"Kyiv is a magnetic city. It attracts creative people and unites their energy into a single, powerful current," mused Georgian designer Lasha Mdinaradze, who is more than familiar with the breath of fresh air that blows through the city's art scene. His love story with the Ukrainian capital, its golden domes and its architectural relics of the Soviet era dates back to 2015, when he chose the city as the base for his brand, Gudu.
His label is characterized by empowered tailoring that brings together references to art and music. Its collection for Spring/Summer 2022 was presented at the historical museum dedicated to the work of Ukrainian humanist Taras Shevchenko, a location that could have been merely anecdotal had it not been for the fact that it established a series of stimulating contrasts that set the tone for the event.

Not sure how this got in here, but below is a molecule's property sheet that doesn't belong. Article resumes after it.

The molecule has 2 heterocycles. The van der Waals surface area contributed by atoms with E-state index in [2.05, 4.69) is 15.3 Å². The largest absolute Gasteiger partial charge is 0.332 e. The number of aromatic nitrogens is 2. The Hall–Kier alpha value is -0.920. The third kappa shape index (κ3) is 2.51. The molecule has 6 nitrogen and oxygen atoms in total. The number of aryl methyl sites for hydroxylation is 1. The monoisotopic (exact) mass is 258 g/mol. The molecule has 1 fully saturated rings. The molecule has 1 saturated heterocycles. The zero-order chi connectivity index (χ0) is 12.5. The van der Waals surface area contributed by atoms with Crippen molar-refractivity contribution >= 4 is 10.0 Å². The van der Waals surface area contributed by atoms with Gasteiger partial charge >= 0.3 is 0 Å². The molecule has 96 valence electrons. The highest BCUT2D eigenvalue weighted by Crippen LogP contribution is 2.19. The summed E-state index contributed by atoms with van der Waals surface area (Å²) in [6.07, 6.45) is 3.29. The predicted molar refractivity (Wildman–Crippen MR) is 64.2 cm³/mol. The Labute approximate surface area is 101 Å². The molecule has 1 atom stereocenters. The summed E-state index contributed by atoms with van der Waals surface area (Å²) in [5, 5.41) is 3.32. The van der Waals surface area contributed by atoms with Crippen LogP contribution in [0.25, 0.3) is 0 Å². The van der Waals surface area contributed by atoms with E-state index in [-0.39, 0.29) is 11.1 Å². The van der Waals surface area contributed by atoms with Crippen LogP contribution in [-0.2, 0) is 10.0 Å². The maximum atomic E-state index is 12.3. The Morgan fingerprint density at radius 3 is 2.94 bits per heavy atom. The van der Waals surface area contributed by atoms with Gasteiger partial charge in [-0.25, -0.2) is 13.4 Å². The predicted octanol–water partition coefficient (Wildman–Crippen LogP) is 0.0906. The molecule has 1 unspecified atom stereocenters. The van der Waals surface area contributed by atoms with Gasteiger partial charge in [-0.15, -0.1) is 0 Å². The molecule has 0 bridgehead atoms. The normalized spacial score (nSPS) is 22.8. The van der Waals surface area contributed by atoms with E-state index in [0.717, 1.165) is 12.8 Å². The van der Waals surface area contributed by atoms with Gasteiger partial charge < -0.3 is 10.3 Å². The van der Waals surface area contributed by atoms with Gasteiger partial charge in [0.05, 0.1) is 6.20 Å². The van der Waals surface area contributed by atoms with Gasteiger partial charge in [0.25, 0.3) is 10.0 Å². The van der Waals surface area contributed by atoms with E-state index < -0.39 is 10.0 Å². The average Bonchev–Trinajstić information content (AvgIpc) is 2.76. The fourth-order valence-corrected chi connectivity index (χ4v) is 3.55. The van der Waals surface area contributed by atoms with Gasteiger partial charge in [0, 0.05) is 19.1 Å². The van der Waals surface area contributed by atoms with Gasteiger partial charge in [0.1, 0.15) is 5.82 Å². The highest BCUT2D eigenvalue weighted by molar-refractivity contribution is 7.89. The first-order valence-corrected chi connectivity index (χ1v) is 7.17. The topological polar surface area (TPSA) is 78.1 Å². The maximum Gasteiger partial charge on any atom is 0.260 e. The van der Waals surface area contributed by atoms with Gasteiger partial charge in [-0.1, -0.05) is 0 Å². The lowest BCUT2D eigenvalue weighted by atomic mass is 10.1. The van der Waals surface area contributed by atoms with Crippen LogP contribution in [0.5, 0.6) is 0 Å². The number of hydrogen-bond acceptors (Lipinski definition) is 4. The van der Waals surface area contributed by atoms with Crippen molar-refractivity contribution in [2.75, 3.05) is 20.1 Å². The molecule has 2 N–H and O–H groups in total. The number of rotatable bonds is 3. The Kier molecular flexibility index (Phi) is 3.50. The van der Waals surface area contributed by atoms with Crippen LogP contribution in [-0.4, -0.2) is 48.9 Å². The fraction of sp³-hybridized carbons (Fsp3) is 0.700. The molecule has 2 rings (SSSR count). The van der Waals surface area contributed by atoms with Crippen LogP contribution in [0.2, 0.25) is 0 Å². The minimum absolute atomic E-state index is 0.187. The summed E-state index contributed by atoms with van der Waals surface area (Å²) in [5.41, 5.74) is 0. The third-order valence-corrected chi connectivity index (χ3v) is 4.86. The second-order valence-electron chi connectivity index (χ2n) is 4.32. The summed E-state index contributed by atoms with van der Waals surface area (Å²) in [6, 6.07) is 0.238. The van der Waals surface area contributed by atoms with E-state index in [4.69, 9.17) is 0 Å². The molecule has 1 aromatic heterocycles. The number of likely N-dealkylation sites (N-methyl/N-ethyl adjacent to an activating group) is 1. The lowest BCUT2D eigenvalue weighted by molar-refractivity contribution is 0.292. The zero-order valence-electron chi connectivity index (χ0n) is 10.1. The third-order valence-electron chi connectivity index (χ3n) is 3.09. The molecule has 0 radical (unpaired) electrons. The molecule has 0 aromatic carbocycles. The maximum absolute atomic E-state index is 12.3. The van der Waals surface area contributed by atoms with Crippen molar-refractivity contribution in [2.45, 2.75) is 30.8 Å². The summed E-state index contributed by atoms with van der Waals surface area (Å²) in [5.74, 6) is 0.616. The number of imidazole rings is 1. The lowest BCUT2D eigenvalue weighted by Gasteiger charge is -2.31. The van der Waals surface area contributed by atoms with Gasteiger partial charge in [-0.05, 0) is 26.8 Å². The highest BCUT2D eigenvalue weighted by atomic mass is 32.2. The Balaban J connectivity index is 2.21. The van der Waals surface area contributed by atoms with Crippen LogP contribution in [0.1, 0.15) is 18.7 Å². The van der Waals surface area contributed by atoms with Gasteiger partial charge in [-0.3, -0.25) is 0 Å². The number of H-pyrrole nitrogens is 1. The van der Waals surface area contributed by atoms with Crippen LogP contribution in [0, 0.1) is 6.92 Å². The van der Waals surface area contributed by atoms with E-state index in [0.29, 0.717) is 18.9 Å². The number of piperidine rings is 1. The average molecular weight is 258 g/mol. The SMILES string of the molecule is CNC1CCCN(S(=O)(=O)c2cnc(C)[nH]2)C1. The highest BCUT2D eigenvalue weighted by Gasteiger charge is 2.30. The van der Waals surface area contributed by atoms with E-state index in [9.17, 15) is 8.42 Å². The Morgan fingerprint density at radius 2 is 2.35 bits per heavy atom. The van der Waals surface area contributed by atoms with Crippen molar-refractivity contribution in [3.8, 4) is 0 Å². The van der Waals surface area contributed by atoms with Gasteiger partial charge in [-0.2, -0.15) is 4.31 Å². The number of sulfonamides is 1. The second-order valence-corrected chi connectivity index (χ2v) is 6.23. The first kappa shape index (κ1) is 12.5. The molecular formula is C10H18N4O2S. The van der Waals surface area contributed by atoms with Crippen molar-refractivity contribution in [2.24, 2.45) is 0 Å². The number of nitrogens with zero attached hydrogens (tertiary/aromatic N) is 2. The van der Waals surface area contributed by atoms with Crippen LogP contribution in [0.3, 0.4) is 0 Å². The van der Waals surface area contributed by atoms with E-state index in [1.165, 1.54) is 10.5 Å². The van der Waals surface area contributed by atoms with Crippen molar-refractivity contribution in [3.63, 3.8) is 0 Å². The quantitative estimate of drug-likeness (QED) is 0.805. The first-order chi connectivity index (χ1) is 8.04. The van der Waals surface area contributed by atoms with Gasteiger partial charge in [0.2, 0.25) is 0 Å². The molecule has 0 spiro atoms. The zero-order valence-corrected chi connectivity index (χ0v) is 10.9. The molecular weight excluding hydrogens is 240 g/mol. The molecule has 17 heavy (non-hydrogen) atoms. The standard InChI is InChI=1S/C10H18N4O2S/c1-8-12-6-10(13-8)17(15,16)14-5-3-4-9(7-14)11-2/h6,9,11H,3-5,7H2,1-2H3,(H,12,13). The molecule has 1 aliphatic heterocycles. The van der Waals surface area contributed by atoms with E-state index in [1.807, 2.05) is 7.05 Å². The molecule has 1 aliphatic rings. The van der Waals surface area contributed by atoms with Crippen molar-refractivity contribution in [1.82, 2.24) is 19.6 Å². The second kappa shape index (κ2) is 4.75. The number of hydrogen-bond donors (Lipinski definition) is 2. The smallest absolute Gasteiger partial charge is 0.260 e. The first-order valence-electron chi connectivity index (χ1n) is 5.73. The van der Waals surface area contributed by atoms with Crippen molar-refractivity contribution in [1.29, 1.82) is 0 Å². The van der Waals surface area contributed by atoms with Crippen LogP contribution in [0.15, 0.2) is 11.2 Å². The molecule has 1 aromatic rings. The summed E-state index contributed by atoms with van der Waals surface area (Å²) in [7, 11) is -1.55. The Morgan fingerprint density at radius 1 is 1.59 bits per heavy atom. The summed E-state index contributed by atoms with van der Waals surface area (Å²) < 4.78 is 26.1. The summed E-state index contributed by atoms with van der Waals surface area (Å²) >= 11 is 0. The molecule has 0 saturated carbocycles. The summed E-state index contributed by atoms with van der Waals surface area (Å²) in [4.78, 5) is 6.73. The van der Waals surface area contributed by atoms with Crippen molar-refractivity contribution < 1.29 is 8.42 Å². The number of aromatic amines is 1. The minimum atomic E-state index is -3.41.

At Gudu, irreverent designs featuring logos reinterpreting the Bolnisi Cross were blended with flashes of nocturnal moodiness that made inevitable references to the city's mysterious fashion club, known only by the name of the street it is located on: Kyrylivska. An heir to Berlin's Berghain, the establishment reflects the enthusiastic and cosmopolitan creative scene of emerging Kyiv. "This event speaks about how art collaborates with fashion and vice versa. It is a great opportunity to bring together different artists in a single platform," added Mdinaradze.
Elsewhere, the Georgian designer's compatriot, Irakli Rusadze, founder of minimalist brand Situationist, also made reference to his homeland with the presentation of his Fall/Winter 2021 collection at Tsum, which featured hand-woven accessories and paid tribute to the traditions of the mountainous region of Svanetia.
Lake Studio, a nature-inspired brand led by the duo of Anastasia Riabokon and Olesya Kononova, presented its own multidisciplinary fusion in the Suzir'ya theater, where it hosted a see-now-buy-now show. The star attraction of this event was a performance from the Dakh Daughters collective, which mixes dialects and instruments with reflections about female identity.